Join date: Jun 14, 2022


Janie sat bolt upright in the bed staring down through the darkness, not on to Rory but towards where her hands were gripping the quilt . . . That was it then. That was it ! It should have been as clear as daylight from the beginning

She saw John George’s face through the grid saying, ‘Tell Rory that, will you? Tell him I didn’t take the five pounds.’ And what John George was actually saying was, ‘Tell him to own up.’ She couldn’t believe it, yet she knew it was true. He had let John George, his good friend, go to that stinking place alone. It was true he couldn’t have done much about it at first, but after he regained consciousness in hospital he must have known. That’s why he hadn’t asked for John George. It should have been one of the first things he mentioned. ‘What’s the matter with John George?’ he should have said. ‘Why hasn’t he come to see me?’

No, she couldn’t believe it, she couldn’t. But she had to. She now turned her head towards the bulk lying beside her and instinctively hitched herself away from it towards the wall. But the next move she made was almost like that of an animal, for she pounced on him and, her hands gripping his shoulders, she cried, ‘Wake up! Wake up!’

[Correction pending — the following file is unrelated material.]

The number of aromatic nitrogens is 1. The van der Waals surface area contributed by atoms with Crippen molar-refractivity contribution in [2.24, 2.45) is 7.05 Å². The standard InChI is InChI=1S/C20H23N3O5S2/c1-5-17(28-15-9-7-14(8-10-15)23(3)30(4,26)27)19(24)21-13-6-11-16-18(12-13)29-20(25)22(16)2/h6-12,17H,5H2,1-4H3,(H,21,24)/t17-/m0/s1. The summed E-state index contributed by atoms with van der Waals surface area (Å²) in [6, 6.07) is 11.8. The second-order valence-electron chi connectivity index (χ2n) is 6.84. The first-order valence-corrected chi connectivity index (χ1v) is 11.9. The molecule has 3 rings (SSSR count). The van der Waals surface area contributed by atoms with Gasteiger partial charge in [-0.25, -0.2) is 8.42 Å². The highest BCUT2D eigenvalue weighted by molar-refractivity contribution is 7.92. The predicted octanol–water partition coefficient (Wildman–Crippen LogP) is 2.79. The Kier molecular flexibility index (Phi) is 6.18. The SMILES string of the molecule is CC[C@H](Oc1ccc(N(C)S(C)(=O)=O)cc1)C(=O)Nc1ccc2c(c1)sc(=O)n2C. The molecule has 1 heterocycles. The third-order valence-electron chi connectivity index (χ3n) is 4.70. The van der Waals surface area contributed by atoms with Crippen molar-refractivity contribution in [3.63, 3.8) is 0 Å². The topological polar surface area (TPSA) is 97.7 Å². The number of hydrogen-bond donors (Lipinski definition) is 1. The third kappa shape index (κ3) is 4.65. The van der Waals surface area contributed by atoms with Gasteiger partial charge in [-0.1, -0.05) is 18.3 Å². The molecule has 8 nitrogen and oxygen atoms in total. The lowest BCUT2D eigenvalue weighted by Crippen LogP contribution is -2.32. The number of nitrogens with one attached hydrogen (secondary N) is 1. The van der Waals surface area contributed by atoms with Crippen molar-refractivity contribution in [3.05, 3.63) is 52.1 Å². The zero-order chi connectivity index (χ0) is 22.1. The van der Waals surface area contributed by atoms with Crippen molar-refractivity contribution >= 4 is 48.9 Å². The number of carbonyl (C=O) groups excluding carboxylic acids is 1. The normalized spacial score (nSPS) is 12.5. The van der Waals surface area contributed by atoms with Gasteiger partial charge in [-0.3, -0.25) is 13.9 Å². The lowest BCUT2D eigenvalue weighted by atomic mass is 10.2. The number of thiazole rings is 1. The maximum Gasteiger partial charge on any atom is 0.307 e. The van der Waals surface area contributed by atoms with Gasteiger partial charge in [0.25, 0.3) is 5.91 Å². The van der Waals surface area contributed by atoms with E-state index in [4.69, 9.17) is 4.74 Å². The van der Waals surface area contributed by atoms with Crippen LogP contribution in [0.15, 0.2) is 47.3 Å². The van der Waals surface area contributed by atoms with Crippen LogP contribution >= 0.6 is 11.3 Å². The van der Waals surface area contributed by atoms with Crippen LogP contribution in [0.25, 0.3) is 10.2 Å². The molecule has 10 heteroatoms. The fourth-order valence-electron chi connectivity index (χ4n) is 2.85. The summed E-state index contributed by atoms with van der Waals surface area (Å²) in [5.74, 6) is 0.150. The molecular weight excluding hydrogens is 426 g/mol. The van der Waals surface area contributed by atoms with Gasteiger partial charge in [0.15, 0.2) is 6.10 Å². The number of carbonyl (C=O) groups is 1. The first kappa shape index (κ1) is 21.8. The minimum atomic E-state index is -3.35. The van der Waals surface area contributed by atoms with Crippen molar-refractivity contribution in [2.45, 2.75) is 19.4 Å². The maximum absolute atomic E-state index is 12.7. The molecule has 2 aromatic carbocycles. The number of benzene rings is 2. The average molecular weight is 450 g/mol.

‘Wha’? What’s-it? What’s-up? What’s wrong?’

‘Get up. Get up.’

As he pulled himself up in the bed she climbed over him, grabbed the matches from the table and lit the candle, and all the while he was repeating, ‘What is it? What’s the matter?’

The candle lit, she held it upwards and gazed down into his blinking eyes.

‘What’s up with you? You gone mad or something?’

‘Aye, I’ve gone mad, flamin’ mad; bloody well flamin’ mad.’

She sounded like Lizzie and her grannie rolled into one. He pushed the clothes back from the bed but didn’t get up, he just peered at her. ‘What the hell’s up with you, woman?’

‘You ask me that! Well, you’ve just had a nightmare an’ you’ve just cleared up somethin’ that’s been puzzling me for a long time. You ! Do you know what I could do to you this minute? I could spit in your eye, Rory Connor. I could spit in your eye.’

He now leant his stiff body back against the wall. He’d had a nightmare, he’d been talking. He was sweating, yet cold, it was always cold on the river at night. With a thrust of his arm he pushed her aside and got out of the bed and pulled his trousers on over his linings, but didn’t speak; and neither did she. But when he went towards the door to go into the other room she followed him, holding the candle high, and she watched him grab the matches from the mantelpiece and light the lamp. When it was aflame he turned and looked at her and said quietly, ‘Well, now you know.’

‘Aye, I know. And how you can stand there and say it like that God alone knows. My God! to think you let John George take the rap for you . . .’


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